11. Pwn2Own contest is an annual event that provides a platform for researchers worldwide to identify zero-day vulnerabilities in secure software, thereby improving cybersecurity. The contest has evolved over time, bringing together top-tier hackers who demonstrate their skills and guide other researchers in specific areas.
  12. Radek and Pedro team up to find vulnerabilities in hardware devices like routers, catalog their findings to help companies, and aim to achieve remote code execution. Their success stems from their specialized areas of expertise and critical analysis.
  13. Team Flashback is driven by a desire for respect and recognition from their peers in the cybersecurity field, rather than financial gain. They prioritize ethical hacking and adhere to the rules, earning around 200k as a side job while striving to be known as the best hackers in the world.
  14. Regular software patches released by organizations like ZDI can make zero-day exploits useless. The prestigious Pwn2Own event has shifted to company-supported teams, and some governments discourage sharing exploits with foreign countries. Radek and Pedro won the Masters of Pwn contest and plan to continue hacking.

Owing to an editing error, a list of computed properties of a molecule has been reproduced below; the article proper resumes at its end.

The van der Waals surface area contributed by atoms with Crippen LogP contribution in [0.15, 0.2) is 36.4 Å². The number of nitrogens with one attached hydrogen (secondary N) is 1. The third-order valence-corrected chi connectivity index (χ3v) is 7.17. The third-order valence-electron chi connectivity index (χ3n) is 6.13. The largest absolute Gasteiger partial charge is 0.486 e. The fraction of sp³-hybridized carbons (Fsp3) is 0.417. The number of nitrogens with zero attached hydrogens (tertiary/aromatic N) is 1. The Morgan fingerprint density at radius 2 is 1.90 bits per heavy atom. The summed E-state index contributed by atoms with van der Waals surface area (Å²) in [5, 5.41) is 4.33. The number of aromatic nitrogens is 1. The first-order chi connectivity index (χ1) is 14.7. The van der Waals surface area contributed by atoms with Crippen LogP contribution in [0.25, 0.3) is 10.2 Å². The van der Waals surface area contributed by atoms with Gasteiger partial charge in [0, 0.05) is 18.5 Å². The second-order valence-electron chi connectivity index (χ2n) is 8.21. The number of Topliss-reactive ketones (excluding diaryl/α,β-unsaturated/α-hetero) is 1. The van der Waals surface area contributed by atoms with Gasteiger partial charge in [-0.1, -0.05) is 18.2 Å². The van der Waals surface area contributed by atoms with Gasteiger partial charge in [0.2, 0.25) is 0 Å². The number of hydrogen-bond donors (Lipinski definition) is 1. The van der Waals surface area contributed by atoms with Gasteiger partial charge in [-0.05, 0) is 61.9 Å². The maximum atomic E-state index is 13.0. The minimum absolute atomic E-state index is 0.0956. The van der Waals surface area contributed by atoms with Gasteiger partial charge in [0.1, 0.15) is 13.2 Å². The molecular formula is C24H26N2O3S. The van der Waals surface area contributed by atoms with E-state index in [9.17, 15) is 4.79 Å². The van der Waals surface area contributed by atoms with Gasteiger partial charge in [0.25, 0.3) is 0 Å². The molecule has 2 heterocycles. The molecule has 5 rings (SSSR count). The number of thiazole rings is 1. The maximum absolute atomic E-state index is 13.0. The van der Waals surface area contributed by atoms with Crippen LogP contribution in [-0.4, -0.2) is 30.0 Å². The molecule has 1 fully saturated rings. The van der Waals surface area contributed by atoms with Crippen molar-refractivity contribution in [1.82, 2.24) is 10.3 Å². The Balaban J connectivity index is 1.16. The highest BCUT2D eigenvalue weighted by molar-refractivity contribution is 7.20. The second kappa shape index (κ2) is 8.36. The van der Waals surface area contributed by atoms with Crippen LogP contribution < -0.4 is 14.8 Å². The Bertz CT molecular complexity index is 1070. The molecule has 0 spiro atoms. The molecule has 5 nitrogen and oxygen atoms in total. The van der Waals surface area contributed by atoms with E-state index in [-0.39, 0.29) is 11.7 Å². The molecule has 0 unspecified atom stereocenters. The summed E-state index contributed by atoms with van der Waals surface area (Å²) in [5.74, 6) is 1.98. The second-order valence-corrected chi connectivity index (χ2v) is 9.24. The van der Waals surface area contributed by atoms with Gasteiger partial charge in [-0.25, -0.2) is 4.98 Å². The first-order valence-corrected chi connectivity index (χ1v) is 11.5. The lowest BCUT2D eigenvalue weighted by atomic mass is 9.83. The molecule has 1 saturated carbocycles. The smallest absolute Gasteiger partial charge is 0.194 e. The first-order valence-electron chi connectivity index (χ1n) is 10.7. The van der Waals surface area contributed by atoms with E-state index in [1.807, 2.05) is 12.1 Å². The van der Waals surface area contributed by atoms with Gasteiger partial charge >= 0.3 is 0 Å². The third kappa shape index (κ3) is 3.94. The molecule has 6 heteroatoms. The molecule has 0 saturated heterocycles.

📝 Podcast Summary

The World's Largest Bug-Bounty Program

The Zero Day Initiative is the world's largest vendor agnostic bug-bounty program, buying zero-day vulnerabilities from various vendors across the spectrum of IT. Although a lot of software vendors have their own bug-bounty program, they don't give ZDI any money for the bugs that ZDI reports. ZDI tries to enrich the vulnerabilities that their intrusion detection system can detect by buying bugs, and at the same time, they notify the vendor that there's a serious vulnerability in their product that needs to be fixed now. The vendors can know who the researcher was that found the bug by going to ZDI. The winner of Pwn2Own hacker competition can say they are the best hacker in the world because it's a prestigious event with high-paying rewards, fair and transparent rules and it's open for anyone in the world to compete.

ZDI's bug reporting and disclosure process